Friday, October 24, 2014

A letter to my tween...for 30 years from now.

Hi son.

It's me.  The mom that is currently set on destroying your life.  You know- the one who calls your teachers and takes away electronics and is keeping you from seeing your friends tonight?  Yep, that's me.

I'm just here, in my room, writing my feelings out while you lay on your bed crying yours into a pillow.  You just got done telling me that I am ruining your life and enjoy doing so.  I kept my own face steely rather than allowing my eyes to well up with tears like they wanted to.  You stormed up to your room in the throes of despair.

Look, kid- it isn't that your antics are end-of-the-world awful.  You aren't a bad kid.  Really.  Everyone thinks you are intelligent, funny, confident and a natural leader.  As I spoke with the school administrator today we both had a chuckle at the crazy antics that distract from the fact that you are, at your core, an awesome young person.  And I'll even admit that it was hard to keep a straight face when I told your other parental units what it was that you got this latest detention for.  I mean, if I'd seen it in a movie I would have laughed and rolled my eyes and hoped the teacher drinks wine on a Friday night.  And when you are reading this and you have your own tween to contend with, I'm sure we will share a good giggle about your boyhood antics.

But I can't admit that to you right now.  Because today it was leading the whole class in a jarring rendition of "It's raining, it's pouring, the old man is snoring" while a flustered substitute teacher attempted to explain a math concept.  And it was a lunch detention and a call to mom and a missed opportunity to go to the Monster Bash at the school.  Today it was relatively harmless.

But what happens if I give in?  If I tell you that this wasn't SO big a deal and I know that you REALLY want to see that pretty little girl with long brown hair, so I'll let you off the hook "just this time".  That's the problem, son.  I've let you off the hook "just this time", too many times.  And if I keep letting you off the hook, someday it may be something more serious than chanting and disrupting class.  And how am I to expect that you will understand the seriousness of the consequences if you are accustomed to being let off the hook after a good speech?

It hurts to disappoint you.  It hurts to know that I am the reason you are sad, and that even if I AM acting in your best interest you won't see it for many years.  It downright sucks.  I gave you life and I have given you everything I can think of to make that life better, starting from the moment that pregnancy test read positive.  It goes against every fiber of my being to be part of anything that will hurt you.  After so many years of rushing to stop tears the minute they flow, it kills me to cause them.  And to know that if I am lucky, you will understand why in, oh, roughly 20 years.  Right now that feels like a very, very long time to me.  I promise it feels longer than a Monster Bash.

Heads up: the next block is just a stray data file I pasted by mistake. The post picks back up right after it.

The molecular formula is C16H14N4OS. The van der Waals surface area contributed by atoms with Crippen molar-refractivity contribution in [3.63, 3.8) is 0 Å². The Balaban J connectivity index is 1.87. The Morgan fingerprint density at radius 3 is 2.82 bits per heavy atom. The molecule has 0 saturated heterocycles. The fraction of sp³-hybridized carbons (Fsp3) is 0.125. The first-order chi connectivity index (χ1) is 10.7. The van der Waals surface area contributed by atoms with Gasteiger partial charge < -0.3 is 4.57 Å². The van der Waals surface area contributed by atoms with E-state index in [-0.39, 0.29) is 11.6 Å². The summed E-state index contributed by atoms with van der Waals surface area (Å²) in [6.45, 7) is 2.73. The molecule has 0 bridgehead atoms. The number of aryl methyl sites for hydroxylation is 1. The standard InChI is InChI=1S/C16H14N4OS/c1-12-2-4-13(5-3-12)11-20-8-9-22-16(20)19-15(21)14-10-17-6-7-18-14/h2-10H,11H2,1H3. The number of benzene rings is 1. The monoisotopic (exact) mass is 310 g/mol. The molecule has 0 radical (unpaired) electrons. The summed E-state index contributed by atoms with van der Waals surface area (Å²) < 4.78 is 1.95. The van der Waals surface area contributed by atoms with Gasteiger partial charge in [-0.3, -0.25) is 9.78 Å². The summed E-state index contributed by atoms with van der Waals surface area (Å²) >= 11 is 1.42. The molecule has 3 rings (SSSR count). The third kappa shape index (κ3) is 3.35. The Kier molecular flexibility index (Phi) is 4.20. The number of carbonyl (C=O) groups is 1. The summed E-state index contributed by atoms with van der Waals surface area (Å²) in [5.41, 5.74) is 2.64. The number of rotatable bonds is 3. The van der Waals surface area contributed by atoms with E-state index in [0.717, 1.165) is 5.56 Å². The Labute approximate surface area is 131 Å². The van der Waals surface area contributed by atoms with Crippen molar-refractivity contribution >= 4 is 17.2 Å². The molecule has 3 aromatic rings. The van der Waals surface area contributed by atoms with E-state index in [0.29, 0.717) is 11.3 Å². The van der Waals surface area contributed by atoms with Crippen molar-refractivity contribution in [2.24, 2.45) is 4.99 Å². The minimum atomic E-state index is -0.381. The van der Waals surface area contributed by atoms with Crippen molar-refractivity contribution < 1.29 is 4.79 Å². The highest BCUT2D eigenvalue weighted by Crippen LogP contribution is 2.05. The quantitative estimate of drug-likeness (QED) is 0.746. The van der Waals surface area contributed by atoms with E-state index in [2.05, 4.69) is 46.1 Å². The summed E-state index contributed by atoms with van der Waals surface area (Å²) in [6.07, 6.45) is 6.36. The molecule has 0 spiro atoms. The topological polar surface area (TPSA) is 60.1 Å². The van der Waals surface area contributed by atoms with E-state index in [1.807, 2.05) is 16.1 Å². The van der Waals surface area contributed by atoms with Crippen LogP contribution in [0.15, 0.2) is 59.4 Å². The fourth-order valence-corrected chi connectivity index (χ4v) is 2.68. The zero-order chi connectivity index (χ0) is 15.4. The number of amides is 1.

I always tell you that it is important to admit when you are wrong, and to fix it.  Well, son, I was wrong.  I went too long giving in when the tears flowed and you said you were sorry.  I went too long letting you think that a well voiced apology works like magic to correct a situation.  And this is me, correcting that.

We won't go to the Monster Bash tonight and you will stay home, hiding from your evil mom.  I will try to keep busy doing other things and repeating to myself "I am doing the right thing" 10,000 times.  I will mostly believe it, but there will still be a little part of my heart that aches for your sadness.

If you read this in 30 years, I'll assume I had you read it after I get a call from you telling me how frustrating it is to parent a tween whose parents "don't understand me AT ALL".  So here is what I will say to you: Yeah, it sucks.  But if you are reading this, that means you survived childhood.  Hopefully you are mostly unscathed.  Hopefully I am, too.

I told the Assistant Principal that I am going to be so filled with pride and joy if you manage to navigate childhood some day.  She laughed and said you will.  She thinks you are a great kid.  Guess what?  Your parents think so, too.  We think you can be a complete pain in the butt sometimes, but we absolutely adore you anyhow.  I'd imagine if you are really honest with yourself, you kinda feel the same way we do.

P.S.  I'm saving all your antics so that should you choose to become a comedian as an adult, you can use the material you dreamed up at 11.  I promise it will be better received at that point.  You're welcome.

Love you, Sky B.  Forever and ever, even when it doesn't feel like I do.